The film and television industries represent collectively a $500bn global enterprise that attracts some of the keenest minds in business. And yet, judging by the high emotions evident at so many industry get-togethers these past six weeks, when talk turned invariably to the writers' strike, this is also a sector seriously devoid of financial analysis.

Absent from the rancorous negotiations so far between screenwriters and their employers is any factual basis for determining who is being short-changed in the entertainment economy - and by how much. Instead, the arguments degenerate quickly into one big accumulation of bruised feelings, self-serving legacies and mutual claims of impending poverty.

Such lack of impartial data prompted the Directors Guild of America (DGA) to spend nearly $2m on research and consultants these past 18 months. The results will be used to establish a meaningful baseline when the DGA sits down with the studios and networks in early January to haggle over their own employment contract.

Chances are that a conciliatory DGA will reach a faster settlement than the WGA. Not because their figures will be so persuasive, but because directors have only ever resorted to industrial action once - and even then the stoppage lasted no more than five minutes.

Whatever the outcome of talks, the question remains whether even that $2m will be enough to start cutting through all the misinformation that has clogged up industry thinking. If 2007 told us anything, it was just how blinkered and unpredictable this industry remains, despite the small fortunes spent perfecting business practices and divining consumer preferences.

For evidence of this blindness, look no further than the bombshell findings of the Screen Digest-owned GMI report 'Do Movies Make Money'' Much has been made of its estimate of Hollywood's operating loss - a breathtaking $1.9bn from the entire 2006 release slate even after all revenue streams are taken into account. But just as alarming, surely, is the report's conclusion that this figure 'may come as a surprise to investors and, based on conversations we have had, even to many industry insiders'.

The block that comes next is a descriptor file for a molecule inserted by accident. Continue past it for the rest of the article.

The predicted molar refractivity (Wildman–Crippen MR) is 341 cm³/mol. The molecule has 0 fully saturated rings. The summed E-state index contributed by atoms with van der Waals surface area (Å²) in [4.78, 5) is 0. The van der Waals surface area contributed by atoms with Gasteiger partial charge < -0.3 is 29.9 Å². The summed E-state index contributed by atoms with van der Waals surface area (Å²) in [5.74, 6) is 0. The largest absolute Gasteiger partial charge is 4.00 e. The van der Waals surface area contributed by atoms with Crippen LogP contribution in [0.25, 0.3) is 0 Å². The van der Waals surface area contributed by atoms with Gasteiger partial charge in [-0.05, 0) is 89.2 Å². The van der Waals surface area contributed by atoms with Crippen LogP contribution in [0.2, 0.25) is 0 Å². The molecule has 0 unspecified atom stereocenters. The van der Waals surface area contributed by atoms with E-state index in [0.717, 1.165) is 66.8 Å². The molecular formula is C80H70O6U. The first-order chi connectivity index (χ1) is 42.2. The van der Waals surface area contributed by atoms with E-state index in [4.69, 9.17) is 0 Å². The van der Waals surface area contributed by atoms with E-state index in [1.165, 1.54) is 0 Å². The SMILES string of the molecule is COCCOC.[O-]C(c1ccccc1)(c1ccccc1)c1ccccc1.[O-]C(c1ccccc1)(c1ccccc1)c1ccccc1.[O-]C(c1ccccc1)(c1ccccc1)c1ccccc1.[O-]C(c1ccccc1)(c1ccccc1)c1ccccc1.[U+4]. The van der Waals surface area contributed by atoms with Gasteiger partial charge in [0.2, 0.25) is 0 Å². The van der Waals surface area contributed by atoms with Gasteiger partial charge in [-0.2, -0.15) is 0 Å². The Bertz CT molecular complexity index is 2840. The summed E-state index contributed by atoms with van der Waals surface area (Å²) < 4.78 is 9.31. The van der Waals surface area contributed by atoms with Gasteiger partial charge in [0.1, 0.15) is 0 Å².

How can so many smart executives, working for some of the world's shrewdest conglomerates, not see a deficit of nearly $2bn coming their way'

There were plenty of other surprises in store this year. Several opening weekend successes came as bolts from the blue. Just this week, both Warner's I Am Legend and Fox's Alvin And The Chipmunks pulled in a lot more than their pre-release estimates in North America had suggested. So much for market intelligence.

The international marketplace can no longer be relied on to emulate North American habits. As the conflicting fortunes of The Golden Compass underline, there are no easy answers about what global audiences want. Films that go gangbusters in some territories, stall in others - assuming they even find uniform distribution across the globe. The net effect is that all conventional wisdoms concerning the value of stars, awards and genres are being thrown hurriedly out of the window.

Some blame for this knowledge gap can be laid at our own door. In a speech to Wall Street earlier this year, Disney chief Bob Iger assailed entertainment trade papers like ours for fixating on charts showing box-office grosses, when the truer measure of success is profitability. Such reportage, he insisted, is 'rooted in the past'.

Iger has a point: the film industry's future hinges on more insightful illumination. We need our own golden compass to navigate through all the hidden costs as well as stated revenues. Only then can trusted partnerships be forged between the creative and business sides of the film-making equation.

With all this in mind, we can only wish our readers a more mutually profitable and enlightened year ahead. May all the surprises be happy ones.

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